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A shofar (Hebrew word) is a ram's horn that is used as a musical instrument. It is intimately connected with both Rosh Hashana and Yom Kippur. It originated in Israel for Jewish callings.

Three basic sounds make up the shofar's repertoire:

  • Tekiah – a sustained note,

  • Shevarim – three short notes that rise,

  • Teruah – a series of staccato notes.

The blowing of the shofar reminds us of the ram that took Isaac's place as a sacrifice on the altar and Abraham's willingness to obey God's command even at great personal cost.

The shofar proclaims the sovereign rule of God as King of the whole earth. At its sound, the immense walls of Jericho crumbled to the ground. It was blown at the coronation ceremonies of kings and warned the Israelites of danger when an enemy was advancing. And it announced God's miraculous intervention when the armies of Israel returned victoriously from battle.

But the most important call of the shofar takes place on Rosh Hashana (the Jewish New Year), celebrated on the first day of the Hebrew month of Tishri. Referred to in the Torah as Yom Teruah, the day of the sounding of the shofar (Numbers 29:1), this holy day is also called Yom Ha'Din, the Day of Judgement.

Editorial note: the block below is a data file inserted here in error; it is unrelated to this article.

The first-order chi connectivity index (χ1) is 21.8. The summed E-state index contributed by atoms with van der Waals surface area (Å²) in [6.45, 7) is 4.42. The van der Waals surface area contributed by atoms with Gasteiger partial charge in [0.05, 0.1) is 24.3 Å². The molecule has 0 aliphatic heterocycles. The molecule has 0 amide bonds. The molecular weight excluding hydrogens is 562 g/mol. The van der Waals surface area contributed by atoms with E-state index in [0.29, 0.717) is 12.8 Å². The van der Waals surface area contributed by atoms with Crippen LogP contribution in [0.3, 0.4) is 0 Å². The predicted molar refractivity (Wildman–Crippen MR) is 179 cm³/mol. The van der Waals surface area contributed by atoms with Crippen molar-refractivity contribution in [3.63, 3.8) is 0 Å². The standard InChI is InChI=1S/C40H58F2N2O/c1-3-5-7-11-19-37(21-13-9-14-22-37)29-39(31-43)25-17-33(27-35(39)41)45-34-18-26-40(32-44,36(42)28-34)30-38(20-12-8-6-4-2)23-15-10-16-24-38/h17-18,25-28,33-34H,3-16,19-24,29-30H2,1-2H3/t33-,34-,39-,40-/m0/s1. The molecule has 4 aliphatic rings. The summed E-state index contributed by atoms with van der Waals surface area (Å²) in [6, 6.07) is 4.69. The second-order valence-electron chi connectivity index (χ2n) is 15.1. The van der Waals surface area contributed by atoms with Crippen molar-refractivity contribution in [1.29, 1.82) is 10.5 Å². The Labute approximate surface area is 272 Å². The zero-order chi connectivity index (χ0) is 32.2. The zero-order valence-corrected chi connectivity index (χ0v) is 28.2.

From synagogues as well as private homes, the sound of the shofar pierces the early morning quiet during the month of Elul (month before Tishri), calling Jews to repent and seek God's forgiveness.

The sounding of the ram's horn reminds us of the imminent return of the Messiah. Without Him, there is no final redemption. The shofar awakens Israel's hope that the Messiah will lead the Jewish people to full redemption.